This is DEFINITELY happening, even if it doesn’t feel altogether real. There is DEFINITELY something the matter with me, even if you won’t hear me admitting it very often. And I am DEFINITELY still doing my best to live as well as I can with cancer even if I do feel a bit like an imposter who has been marching around in a stranger’s life for the past fifteen weeks.

Since my diagnosis, I’ve spoken to quite a lot of people who are undergoing cancer treatment. I think I’ve mentioned before how different they’ve all been, how at first glance, they’ve only had their cancer diagnoses in common – but actually, when you reflect a little further, we all have something else in common. We are all, in one way or another, completely fucking bewildered. There is no manual for navigating your way through cancer treatment and nobody plans to get cancer, so when it comes you find you are woefully under-prepared for it. And what else is there to do when you find yourself there, but march around in a life that feels like somebody else’s entirely, putting one foot in front of the other, and doing your best to look like you know what you’re doing with the closest approximation of a smile on your face as you can manage? So that’s what you do. That’s what I’m doing. I’m not making a bad job of it so far, in the main scheme of things.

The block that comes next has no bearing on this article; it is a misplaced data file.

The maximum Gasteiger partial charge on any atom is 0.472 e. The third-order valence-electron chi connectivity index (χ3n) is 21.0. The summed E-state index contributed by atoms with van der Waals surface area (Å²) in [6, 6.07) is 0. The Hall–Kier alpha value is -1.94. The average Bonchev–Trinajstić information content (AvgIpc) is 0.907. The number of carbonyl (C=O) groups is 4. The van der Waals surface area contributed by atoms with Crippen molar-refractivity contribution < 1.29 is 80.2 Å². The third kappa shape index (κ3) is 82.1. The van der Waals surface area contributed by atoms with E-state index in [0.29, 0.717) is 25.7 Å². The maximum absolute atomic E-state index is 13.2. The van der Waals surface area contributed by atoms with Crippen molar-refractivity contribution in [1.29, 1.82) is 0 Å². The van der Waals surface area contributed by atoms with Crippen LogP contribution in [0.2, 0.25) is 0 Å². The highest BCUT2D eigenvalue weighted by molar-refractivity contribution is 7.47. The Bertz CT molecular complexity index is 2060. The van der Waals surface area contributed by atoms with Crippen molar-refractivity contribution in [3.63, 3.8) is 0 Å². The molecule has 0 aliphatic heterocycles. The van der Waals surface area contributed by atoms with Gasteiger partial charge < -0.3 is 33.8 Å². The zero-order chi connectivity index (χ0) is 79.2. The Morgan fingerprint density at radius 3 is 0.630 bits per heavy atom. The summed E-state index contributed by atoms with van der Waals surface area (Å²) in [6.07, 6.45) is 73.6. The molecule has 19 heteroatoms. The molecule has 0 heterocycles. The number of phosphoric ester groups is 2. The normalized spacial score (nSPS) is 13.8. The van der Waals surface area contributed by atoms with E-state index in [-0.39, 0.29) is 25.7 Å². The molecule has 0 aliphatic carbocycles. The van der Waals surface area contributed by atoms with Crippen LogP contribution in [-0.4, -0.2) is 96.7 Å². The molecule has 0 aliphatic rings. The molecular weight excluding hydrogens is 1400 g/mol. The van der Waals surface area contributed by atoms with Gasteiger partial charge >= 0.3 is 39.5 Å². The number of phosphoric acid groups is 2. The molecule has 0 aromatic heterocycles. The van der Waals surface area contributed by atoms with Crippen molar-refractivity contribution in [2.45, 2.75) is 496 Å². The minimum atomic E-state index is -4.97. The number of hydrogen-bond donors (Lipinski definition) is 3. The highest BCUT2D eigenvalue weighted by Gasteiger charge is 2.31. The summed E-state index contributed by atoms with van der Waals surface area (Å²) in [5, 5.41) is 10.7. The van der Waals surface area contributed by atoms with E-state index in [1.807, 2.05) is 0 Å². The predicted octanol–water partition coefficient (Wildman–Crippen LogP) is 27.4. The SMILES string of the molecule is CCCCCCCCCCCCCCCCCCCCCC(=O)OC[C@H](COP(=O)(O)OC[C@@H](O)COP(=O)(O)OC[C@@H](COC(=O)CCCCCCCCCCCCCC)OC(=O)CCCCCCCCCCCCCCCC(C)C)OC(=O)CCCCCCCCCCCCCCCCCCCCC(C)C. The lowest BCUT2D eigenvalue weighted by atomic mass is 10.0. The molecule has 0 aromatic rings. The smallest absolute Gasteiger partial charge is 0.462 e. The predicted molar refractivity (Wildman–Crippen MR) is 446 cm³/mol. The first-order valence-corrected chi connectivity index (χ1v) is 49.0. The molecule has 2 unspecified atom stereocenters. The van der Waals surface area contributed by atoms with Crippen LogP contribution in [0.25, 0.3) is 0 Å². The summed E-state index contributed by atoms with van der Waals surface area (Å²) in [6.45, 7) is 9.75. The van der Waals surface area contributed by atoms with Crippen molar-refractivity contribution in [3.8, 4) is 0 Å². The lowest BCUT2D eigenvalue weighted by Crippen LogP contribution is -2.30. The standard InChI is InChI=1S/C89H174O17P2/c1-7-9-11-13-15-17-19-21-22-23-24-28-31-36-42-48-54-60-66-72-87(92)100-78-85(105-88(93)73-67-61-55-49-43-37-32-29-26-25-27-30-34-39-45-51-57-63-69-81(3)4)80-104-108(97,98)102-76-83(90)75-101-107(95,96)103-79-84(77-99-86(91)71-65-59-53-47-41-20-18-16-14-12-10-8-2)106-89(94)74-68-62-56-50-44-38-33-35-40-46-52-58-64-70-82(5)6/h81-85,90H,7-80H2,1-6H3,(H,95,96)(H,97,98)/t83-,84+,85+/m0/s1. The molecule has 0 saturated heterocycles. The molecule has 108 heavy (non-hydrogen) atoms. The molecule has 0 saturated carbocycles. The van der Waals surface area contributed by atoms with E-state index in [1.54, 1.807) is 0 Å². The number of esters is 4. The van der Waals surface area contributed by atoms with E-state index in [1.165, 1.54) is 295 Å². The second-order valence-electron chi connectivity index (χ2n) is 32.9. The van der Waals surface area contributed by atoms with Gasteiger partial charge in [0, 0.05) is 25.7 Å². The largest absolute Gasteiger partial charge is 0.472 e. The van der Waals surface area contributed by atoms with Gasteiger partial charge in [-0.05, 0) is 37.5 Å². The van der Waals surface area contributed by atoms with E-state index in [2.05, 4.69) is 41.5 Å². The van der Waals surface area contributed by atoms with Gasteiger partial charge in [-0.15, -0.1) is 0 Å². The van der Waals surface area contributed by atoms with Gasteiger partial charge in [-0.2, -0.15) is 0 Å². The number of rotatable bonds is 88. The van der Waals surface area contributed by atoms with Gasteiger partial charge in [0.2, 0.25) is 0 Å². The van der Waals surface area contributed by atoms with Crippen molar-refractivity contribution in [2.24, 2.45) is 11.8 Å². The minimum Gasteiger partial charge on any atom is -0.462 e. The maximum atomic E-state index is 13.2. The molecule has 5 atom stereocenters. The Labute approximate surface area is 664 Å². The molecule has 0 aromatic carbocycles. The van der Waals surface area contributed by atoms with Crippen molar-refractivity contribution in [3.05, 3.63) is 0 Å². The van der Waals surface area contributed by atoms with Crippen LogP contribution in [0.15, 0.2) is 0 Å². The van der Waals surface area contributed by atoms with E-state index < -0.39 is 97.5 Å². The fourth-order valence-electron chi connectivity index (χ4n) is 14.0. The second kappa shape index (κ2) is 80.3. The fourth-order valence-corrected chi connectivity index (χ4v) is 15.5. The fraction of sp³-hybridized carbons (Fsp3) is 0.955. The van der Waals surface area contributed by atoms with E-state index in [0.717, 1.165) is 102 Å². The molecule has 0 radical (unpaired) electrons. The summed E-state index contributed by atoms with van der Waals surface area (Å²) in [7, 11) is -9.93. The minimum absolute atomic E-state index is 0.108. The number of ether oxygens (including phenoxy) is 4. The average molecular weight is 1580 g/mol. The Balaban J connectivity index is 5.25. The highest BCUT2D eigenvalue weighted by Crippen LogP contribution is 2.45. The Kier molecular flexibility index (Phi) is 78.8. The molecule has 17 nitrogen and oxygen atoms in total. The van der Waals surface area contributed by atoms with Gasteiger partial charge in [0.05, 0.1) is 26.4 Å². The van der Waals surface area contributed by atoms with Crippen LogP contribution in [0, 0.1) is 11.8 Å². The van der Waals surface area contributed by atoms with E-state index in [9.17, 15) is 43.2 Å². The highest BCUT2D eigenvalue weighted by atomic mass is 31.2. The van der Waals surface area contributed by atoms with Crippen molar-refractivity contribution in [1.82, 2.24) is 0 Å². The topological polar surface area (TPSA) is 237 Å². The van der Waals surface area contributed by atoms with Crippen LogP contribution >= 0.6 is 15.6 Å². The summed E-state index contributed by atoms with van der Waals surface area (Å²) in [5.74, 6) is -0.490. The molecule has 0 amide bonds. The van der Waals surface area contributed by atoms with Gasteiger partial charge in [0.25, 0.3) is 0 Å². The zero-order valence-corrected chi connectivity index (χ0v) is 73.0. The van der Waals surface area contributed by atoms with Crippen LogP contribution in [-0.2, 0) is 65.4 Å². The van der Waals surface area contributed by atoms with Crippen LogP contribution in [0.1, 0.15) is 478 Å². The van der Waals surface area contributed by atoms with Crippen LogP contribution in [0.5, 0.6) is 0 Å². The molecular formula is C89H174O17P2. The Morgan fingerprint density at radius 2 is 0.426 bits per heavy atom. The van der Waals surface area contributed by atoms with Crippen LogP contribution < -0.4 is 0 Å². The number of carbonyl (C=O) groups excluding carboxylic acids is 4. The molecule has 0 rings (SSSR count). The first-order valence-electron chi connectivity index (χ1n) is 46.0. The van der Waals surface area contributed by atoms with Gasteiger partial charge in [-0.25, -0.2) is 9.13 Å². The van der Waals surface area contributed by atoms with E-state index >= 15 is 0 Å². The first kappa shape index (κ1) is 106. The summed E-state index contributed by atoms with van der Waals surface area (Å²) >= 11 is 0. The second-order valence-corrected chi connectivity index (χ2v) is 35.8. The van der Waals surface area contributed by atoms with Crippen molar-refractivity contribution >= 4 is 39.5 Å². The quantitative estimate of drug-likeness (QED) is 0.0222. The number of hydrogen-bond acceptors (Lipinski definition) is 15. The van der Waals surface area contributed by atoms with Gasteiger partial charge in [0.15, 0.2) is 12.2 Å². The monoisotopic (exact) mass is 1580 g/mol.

Smiling
On my way to chemo number four…. Still just about smiling.

Meanwhile in other news

Meanwhile in other news, I was very impressed with the excellent level professionalism on display in Harborough Superdrug this morning. I bought 43 hair bobbles**** even though I CLEARLY HAVEN’T GOT ANY HAIR, and the young lass on the till didn’t even blink…..

Bobbles
Who says baldies don’t need bobbles?

That’s all from me today, save to say that I hope you’re all happy and shiny and peopley….. Here’s a song to play us out. It’s an old one, as usual and it has no particular relevance, as usual….

 

Love you all lots, like loads and loads of jelly tots,

WeeGee xoxox

 

 

*I’m nearly forty – doctors are getting younger and I’m just going to have to get used to that. But when you’ve got breast cancer, the doctor wants to see the affected area whenever you meet so, you know, under the circumstances, it really does help that my doctor is a grown-up, relative to me and my hopeless childishness….

**None of the above, nosey parker